This project centers around how recording has changed our musical climate. This essay will discuss ideas presented in Marshall McLuhan’s chapter “Media Hot and Cold” from Understanding Media: The Extensions of Man (1964) and relate them to this project.
Marshall McLuhan published his work “Media Hot and Cold” in 1964, a very different media environment from that of today. Despite this fifty year gap, McLuhan’s ideas have continued to fit into modern musical context through the decades as culture, technology and music itself have changed (1964).
In “Media Hot and Cold”, McLuhan sets out to define and explain his ideas about two different classifications of media: “hot media” and “cool media” (McLuhan, 1964, pg. 36). McLuhan defines hot media as media that creates a “state of being well filled with data” and a media that evokes little from the listener (McLuhan, 1964, pg. 36). This media is one passes a lot of information to its audience very effectively and in large amounts (McLuhan, 1964). By contrast, “cool media” is defined by McLuhan as a medium that creates a circumstance for a listener or viewer where “so little (information) is given and so much has to be filled in by the listener” (McLuhan, 1964, pg. 36). This paper will set out to classify today’s modern recordings and older recordings using McLuhan’s classifications of hot and cool media (McLuhan, 1964).
Today’s recordings are made using the most modern and advanced technologies that can capture sound easily and clearly. These technologies have also greatly changed since McLuhan wrote Understanding Media: The Extensions of Man in 1964. This shift in technological capability is not just a great advancement from the early days of recording, but it is also a great advancement from the world of media that McLuhan knew in 1964.
Older recordings made with less technologically advanced methods logically make lower quality recordings that capture less sound in lower quality and quantity than current technologies. For this reason, I would like to present the argument that older recordings could be considered cool media and today’s modern recordings could be considered hot media by McLuhan’s definitions (McLuhan, 1964). The difference in the quality and quantity of information that is provided to the listener is the reason why I make the argument that older recordings should be classified as cool media and more modern recordings as hot media (McLuhan, 1964).
Older recordings, which could even be said to include the vinyl records from McLuhan’s day in the 1960’s, struggle to capture the clarity and amount of sound that modern recordings, today’s Mp3s and digital files, can. There are even continuing debates today about the sound quality between different modern media formats like sound quality of a CD versus an Mp3 file.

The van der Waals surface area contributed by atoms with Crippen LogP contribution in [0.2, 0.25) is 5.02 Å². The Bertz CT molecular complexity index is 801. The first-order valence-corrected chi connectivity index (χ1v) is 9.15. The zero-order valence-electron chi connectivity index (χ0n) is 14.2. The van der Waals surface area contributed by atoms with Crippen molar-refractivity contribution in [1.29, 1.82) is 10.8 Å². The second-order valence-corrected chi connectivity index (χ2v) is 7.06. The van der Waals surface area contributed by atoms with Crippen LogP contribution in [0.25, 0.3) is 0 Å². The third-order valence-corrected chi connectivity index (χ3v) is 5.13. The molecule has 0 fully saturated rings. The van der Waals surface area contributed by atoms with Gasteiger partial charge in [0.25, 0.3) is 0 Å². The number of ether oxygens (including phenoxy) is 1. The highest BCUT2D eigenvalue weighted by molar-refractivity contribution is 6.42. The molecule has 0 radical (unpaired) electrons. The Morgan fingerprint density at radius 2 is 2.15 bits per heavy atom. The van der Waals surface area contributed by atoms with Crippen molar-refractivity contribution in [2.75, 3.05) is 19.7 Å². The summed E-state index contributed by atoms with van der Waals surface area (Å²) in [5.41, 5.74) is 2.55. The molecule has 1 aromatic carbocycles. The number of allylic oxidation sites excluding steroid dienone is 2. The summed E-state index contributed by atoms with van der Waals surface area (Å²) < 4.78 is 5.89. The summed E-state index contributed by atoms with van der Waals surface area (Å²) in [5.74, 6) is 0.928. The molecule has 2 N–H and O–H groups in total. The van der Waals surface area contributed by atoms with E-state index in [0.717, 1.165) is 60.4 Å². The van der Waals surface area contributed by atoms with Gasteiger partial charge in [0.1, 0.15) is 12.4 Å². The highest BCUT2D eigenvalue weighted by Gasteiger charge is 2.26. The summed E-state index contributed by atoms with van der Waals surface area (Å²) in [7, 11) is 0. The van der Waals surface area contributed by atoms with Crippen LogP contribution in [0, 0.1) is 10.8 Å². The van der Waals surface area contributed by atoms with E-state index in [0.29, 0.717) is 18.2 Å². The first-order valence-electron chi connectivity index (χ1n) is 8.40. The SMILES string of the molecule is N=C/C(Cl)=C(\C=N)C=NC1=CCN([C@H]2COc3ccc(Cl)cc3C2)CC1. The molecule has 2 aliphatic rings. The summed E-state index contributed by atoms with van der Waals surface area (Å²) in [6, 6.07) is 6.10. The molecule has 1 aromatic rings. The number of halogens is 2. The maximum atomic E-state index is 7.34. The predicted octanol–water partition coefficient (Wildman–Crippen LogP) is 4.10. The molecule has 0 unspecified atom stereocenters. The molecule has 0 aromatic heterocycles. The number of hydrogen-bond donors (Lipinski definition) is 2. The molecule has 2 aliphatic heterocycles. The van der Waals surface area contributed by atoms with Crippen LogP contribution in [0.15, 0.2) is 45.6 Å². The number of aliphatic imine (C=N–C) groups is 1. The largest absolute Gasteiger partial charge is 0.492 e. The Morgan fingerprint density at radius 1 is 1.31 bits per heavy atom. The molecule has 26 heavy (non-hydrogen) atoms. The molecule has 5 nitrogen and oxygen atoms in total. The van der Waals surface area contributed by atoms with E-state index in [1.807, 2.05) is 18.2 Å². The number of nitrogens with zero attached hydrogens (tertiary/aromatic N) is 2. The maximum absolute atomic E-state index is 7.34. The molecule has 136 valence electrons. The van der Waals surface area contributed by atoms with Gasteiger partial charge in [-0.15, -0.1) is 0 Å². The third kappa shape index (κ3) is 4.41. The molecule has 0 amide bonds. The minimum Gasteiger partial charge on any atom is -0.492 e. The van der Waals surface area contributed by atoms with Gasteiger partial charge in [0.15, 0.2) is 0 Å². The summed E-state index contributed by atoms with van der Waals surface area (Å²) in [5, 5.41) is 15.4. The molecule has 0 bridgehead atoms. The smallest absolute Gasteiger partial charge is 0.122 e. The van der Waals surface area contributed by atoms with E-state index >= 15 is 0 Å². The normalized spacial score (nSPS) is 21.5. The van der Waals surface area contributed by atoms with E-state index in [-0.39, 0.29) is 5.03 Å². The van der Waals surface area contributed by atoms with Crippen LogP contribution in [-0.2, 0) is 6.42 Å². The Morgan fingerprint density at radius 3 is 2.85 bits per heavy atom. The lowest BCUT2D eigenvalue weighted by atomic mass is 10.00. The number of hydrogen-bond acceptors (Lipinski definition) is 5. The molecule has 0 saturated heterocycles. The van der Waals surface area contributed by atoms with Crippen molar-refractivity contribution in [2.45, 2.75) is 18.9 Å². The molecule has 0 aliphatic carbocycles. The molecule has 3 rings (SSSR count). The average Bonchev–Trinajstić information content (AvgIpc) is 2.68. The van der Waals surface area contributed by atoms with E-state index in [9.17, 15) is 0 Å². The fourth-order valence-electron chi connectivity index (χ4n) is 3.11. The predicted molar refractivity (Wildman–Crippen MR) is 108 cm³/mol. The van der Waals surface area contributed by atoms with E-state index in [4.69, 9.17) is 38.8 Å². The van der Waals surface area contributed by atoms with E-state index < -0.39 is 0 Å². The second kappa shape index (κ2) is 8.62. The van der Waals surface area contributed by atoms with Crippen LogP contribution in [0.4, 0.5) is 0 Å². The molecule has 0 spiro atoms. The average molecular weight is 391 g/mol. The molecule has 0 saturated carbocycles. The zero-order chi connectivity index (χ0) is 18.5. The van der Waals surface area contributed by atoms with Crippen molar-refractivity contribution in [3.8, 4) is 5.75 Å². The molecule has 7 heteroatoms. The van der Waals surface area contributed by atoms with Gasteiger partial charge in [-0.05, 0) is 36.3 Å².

By the nature of old recording technology’s limited capabilities compared to today’s technologies, older recording technologies produce media that would be classified as cool media by McLuhan’s definition because of the lack of information they provide (1964). The skips, silences, scratches and overall lack of clarity in older recordings are something that most modern listeners are bothered by.
Today’s recording technology is not just greatly advanced from the early days of recording and since McLuhan wrote his work in 1964, but is also perpetually accompanied by editing technologies like auto-tune that can add information to a recording that wasn’t even there when the sound was produced. This huge information disparity and the differing level of participation from the listener that is required between older and modern recordings is why they fall into McLuhan’s two distinctly different categories of hot and cool media (1964).
McLuhan also draws a distinction between the kind of environments in which the media is used by again using the terms hot and cool, but this time in the context of “a hot or cool culture” (McLuhan, 1964, pg. 43). Even in 1964, McLuhan classified America as having a hot culture (McLuhan, 1964). Today we’re bombarded with advertising, music, images and media almost constantly and even more so than when McLuhan wrote his work in 1964 (McLuhan, 1964). Americans born in the last thirty or so years can’t remember a time when any piece of information or almost any music recording was available at a whim on the internet. Even in 1964, McLuhan classified America as a hot culture in comparison with other parts of the world (McLuhan, 1964). But today our culture is even hotter by McLuhan’s definition because we are exposed to even more media almost constantly in the form of advertising, the internet and other sources (McLuhan, 1964). We live in a hot culture by McLuhan’s definition, and a hot culture by McLuhan’s definition is also not dramatically shaken by the introduction of hot media such as the modern recording (McLuhan, 1964).